Frequently Asked Questions
Who is Fannie Mae?
Fannie Mae provides funding to mortgage lenders in the secondary mortgage market. This means that we don’t provide home loans directly to consumers. Instead, we buy loans from lenders to help free up funds for them to continue offering mortgages. Learn more here.
Fannie Mae and Freddie Mac are different companies that do the same type of business. We’re both government-sponsored enterprises (GSEs) that buy home loans from lenders. We do this to help lenders maintain steady access to funds so they can provide affordable mortgages to home buyers. Learn more here.
One of the quickest ways to find out if you have a Fannie Mae mortgage is with the Loan Lookup Tool. Simply enter your information and follow the options on your results page.
Homebuying & Homeownership
The amount will depend on your situation. Many buyers need enough money to cover a down payment (that can be as low as 3% of the purchase price) and closing costs (typically between 2 and 5% of the purchase price). Talk to your lender about affordable mortgage options with low down payments and closing costs to determine what may work best for you.
Down payment assistance programs vary depending on a range of factors like where you live (state, city, county), the type of home you plan to buy, your profession (e.g., military, educators, police officers, etc.), income, and whether you plan to live in the home as your primary residence, etc. Search DownPaymentResource.com to see what may be available specifically for you. Also, ask your real estate agent and lender about programs they may know about.
Home renovations can be financed with a home equity line of credit (HELOC), a second mortgage, or loans created specifically for home renovations. Check out the FHA 203k and HomeStyle Renovation mortgages and then talk with a lender about the best options for you.
What should I do if I acquire an ownership interest in a property through death, divorce, or legal separation?
Contact your mortgage servicer as soon as possible. Your servicer can help you adjust to these events and tell you where to send the mortgage payments. They’ll work with you to confirm your identity and ownership interest in the property, and to discuss next steps. The Consumer Financial Protection Bureau (CFPB) also has helpful information on this topic.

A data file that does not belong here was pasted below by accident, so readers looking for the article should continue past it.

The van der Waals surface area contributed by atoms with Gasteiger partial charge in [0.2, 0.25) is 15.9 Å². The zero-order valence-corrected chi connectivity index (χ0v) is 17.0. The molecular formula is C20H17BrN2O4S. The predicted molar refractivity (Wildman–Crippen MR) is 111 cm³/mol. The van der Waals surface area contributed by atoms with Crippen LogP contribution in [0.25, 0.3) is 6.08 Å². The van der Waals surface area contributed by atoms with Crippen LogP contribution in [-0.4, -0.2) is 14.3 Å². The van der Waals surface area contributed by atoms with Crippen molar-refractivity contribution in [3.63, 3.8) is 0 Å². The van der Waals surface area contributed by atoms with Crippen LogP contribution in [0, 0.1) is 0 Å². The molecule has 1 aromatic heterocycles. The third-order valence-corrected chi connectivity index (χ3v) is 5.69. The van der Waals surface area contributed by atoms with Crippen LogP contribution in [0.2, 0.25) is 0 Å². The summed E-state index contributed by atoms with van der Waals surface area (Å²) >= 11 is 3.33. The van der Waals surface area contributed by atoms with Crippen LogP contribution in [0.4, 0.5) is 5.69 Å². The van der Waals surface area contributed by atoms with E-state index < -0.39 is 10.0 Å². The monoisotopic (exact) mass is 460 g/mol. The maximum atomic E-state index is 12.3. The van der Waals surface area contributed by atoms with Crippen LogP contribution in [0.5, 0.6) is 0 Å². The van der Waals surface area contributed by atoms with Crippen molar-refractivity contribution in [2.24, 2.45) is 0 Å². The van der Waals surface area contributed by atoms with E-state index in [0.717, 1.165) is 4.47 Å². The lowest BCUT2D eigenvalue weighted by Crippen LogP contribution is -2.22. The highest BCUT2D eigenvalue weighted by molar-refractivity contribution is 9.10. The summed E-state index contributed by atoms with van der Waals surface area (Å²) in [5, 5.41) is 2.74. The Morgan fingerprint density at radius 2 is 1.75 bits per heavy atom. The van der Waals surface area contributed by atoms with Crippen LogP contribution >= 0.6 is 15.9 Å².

There are different resources and options available to help homeowners prevent foreclosure. Start by contacting your mortgage company to explain your situation and discuss specific options that may work for you. You can also talk with a HUD-approved housing counselor or if your loan is owned by Fannie Mae, you can request assistance from our Mortgage Help Network. All services offered by the Fannie Mae Mortgage Help Network are FREE. Click here to learn more, including how to find out if you have a Fannie Mae-owned loan and how to request help.
Contact your mortgage company as soon as you can—even if you haven't missed a payment but think you might in the near future. Find contact information for your mortgage company in your mortgage coupon book or monthly statement or click here to search for your mortgage company.
The sooner you call your mortgage company, a housing counselor or the Fannie Mae Mortgage Help Network, the more options may be available to help you avoid foreclosure. Be sure to review possible options so you can have an informed discussion with your mortgage company. Contact information is on your monthly mortgage statement or coupon book. If you’re unable to reach your mortgage company or prefer speaking with a housing counselor, contact Clearpoint Credit Counseling Solutions, a HUD-approved counseling agency, at 800-750-2227.
Visit our disaster relief page for helpful information. If you've been affected by a disaster and live or work in a FEMA-declared zone, you can also contact our Disaster Response Network at 877-833-1746 to request free help with your mortgage, FEMA claims, insurance claims, and more.
If you've been affected by a disaster and live or work in a FEMA-declared zone, visit our disaster relief page for helpful information on disaster recovery. You can also contact our Disaster Response Network at 877-833-1746 to request free help with your mortgage, FEMA claims, insurance claims, and more.
Energy efficiency is broad—ranging from small improvements like installing energy-saving light bulbs to major upgrades like home insulation, high-efficiency appliances, double- and triple-pane windows, or a new HVAC. Energy efficiency is worth thinking about—and caring about—because it helps you provide your family with a healthier, more comfortable home while maintaining a more consistent energy bill.
Energy and water efficiency can be improved by making small changes like installing a programmable thermostat or low-flow showerheads and toilets. You can also take on larger projects like adding more home insulation, a new HVAC system or solar panels. Either way, prioritize what’s most-needed for your home and will give you the most savings over time. Click here for more tips.
There are several ways to pay for energy efficiency improvements, including our HomeStyle Energy Mortgage, on-bill financing through your utilities company, EE tax credits and rebates, solar panel financing, and more. Get all the information and links to resources at 6 Simple Ways to Finance Home Upgrades for Your Family’s Comfort & Health.